Perhaps the most influential step during the cheese making process involves the means by which the curd is handled during and after the cooking and stirring steps. For many cheeses, the whey is removed when the desired acidity is reached, when the curd has been cooked for a sufficient length of time, or when it is sufficiently firm or dry. There are several means by which the curd is separated and the whey is removed. In traditional Cheddar cheese manufacture, the curds are simply pushed to the sides of the cheese vat and the whey is drained down from the center, with screens in place at the drain end to prevent curd loss.Alternatively, the curds can be collected in cheese cloth and hoisted above the whey, as in traditional Swiss cheese manufacture.In more modern, large production factories, where cheese vats must be cleaned and re-filled, curds and whey are typically pumped to draining tables or Cheddaring machines, where whey separation occurs. Similarly, the curd-whey mixture can be added directly into perforated cheese hoops, where the whey drainage step is completed.
Although there are many ways to manipulate the curd to alter the properties of the cheese, one simple twist in the separation step is worth special mention. If, during the draining step, water is added back to the curds, then so-called "sweet" or low-acid cheeses will result. This is due to lactose dilution. Since the lactose concentrations in the curd and whey are ordinarily in equilibrium, when whey is removed and replaced by water, lactose will diffuse from curd to water, leaving the curd with markedly less lactose available for subsequent fermentation by the starter culture. Thus, the initial pH of Colby, Gouda, Havarti, and Edam cheeses are generally in the range of 5.2 to 5.4. If the added water is warm (i.e., about 35°C ), cooking and syneresis will continue (as is the case for Gouda, Edam, and Havarti). However, if the water is cold (about 15°C), the moisture content of the cheese may increase (e.g., Colby).This washing step is also used for Mozzarella, in part for pH control, but more so to remove lactose and galactose from the curd (discussed later).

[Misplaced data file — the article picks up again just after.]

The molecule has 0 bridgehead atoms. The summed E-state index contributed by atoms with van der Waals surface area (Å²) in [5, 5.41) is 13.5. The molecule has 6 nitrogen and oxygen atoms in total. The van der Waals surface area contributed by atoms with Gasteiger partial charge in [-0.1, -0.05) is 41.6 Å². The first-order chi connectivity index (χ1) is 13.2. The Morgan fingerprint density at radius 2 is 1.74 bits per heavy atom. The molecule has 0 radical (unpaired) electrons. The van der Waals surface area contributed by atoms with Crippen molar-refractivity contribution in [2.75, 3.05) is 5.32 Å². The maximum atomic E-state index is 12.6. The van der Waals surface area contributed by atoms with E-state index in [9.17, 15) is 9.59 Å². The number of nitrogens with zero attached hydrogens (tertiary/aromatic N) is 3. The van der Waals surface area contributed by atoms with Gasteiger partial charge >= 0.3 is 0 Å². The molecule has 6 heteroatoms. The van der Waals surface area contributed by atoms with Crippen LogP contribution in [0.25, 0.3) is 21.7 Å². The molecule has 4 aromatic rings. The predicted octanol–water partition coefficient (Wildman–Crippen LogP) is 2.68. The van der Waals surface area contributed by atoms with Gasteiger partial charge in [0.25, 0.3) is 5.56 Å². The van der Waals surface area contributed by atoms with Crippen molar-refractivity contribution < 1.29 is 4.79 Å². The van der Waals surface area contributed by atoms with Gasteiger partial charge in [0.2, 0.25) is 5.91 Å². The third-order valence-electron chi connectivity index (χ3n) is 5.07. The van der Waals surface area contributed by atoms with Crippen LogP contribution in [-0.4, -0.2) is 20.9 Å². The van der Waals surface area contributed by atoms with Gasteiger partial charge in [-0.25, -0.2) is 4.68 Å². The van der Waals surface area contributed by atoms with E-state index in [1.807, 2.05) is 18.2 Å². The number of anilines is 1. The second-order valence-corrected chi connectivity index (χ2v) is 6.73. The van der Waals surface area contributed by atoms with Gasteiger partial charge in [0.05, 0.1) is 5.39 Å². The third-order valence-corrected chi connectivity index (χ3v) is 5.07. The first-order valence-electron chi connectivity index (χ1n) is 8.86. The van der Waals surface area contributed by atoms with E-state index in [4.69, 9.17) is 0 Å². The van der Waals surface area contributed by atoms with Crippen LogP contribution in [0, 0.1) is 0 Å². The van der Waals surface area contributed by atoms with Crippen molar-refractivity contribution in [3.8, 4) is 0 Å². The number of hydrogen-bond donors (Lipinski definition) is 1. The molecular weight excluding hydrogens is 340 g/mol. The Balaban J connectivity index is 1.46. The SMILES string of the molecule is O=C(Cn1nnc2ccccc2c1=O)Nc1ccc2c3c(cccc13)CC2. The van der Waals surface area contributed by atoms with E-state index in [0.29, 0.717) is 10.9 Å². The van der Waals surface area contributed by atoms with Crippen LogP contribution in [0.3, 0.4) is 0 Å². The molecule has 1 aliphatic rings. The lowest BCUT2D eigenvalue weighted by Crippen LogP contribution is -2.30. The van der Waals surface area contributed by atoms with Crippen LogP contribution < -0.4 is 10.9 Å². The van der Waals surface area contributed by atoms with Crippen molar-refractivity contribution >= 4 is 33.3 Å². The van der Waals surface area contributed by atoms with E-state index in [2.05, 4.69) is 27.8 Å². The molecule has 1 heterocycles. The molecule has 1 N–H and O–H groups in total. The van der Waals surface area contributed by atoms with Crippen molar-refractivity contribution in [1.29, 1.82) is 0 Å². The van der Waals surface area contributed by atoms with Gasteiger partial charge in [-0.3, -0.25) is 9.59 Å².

Once the curds are separated from the whey, several things begin to happen. First, the starter culture finds itself at a temperature conducive for growth, and soon the fermentation of lactose to lactic acid occurs. A subsequent decrease in curd pH and an increase in the titratable acidity (expressed as percent lactic acid) of the expressed whey is evident. The curds, almost immediately after whey is removed, mat or stick together. The matted curds, helped by piling slabs on top of one another, begin to stretch out and become plasticlike, a process known as Cheddaring. Alternatively, the dry curds can be stirred to facilitate whey removal and to lower the moisture in the finished cheese.
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